The preface to the first volume of Eureka is dated February 11th, 1861; in it Dr. Thomas explains why he chose the title. It means “I have found,” and he had found the explanation of the Apocalyptic symbols.

 

            Important events delayed the publication of the second volume; they will be referred to presently. Actually it did not appear until 1866, though a prospectus of it appeared in the Ambassador for May, 1865.To the Author, the time of issue seemed significant, for according to his calculations the 1335 days of Daniel were to expire in 1868, and this seemed to exhaust the times when human affairs would go on without interference. In this connection the prospectus said, “There is no subject more important, or more intensely interesting at this stirring crisis of human affairs than the Apocalypse, and there is none so little understood.” The forty-two months of the Apocalypse and the time and a half of Daniel were expected to terminate in the epoch 1864-8. In this the Doctor proved to be wrong, but the error does not affect his general conclusions. His exposition must be judged as a whole.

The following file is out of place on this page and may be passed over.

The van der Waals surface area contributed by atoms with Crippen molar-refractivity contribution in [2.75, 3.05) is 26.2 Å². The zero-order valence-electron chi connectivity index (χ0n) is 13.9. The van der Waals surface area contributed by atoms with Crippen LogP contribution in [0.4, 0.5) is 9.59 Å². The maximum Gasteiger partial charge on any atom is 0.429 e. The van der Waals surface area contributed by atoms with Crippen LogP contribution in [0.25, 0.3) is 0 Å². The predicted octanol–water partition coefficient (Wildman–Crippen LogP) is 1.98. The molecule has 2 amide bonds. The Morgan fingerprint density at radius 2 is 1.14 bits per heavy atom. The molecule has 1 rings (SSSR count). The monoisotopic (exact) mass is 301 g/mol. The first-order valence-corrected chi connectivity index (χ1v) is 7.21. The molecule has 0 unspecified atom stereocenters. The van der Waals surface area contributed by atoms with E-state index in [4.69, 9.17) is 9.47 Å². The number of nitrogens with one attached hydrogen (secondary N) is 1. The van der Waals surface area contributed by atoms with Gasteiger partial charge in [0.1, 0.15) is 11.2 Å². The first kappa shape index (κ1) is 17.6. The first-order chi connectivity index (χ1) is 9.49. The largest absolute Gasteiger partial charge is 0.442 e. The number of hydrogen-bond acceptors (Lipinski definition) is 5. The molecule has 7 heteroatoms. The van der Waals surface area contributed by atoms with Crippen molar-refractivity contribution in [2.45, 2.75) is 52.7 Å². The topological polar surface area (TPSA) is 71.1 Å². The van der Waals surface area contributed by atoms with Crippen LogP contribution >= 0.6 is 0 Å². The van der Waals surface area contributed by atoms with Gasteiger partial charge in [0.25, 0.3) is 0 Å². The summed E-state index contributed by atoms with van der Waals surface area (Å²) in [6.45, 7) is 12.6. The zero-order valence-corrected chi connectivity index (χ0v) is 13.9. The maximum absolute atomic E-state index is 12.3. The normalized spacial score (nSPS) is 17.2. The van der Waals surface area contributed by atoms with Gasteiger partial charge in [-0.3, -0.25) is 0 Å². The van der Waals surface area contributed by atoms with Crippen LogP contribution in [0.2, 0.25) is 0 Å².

The third, and final, volume appeared at the end of 1868, though the diagram illustrating the interpretation is dated 1869.

 

            Writing of the work involved in producing Eureka, Dr. Thomas says: “When I consider the difficulties surmounted in the development of this Exposition, I may truly affirm that the power of the Deity has performed the work. The labour has been diffused over twelve years, but if I had not well understood THE GOSPEL OF THE KINGDOM, which is the Power of God, I might have contained in my earthen vessel all the lore of ancient and modern times, and consumed twelve years thrice told in the study of its mysteries, yet should I have signally failed, and have had to confess—that the words of the Apocalypse were too lofty to be comprehended by me. I have been careful to treat nothing as non-essential or unimportant because of apparent difficulties. The work is now finished by the ‘power’ aforesaid, through my instrumentality—a work concerning which it may be said, in the words of an old Roman exile, Exegi monimentum perennius aere. This generation may not appreciate it, but one in the future will.”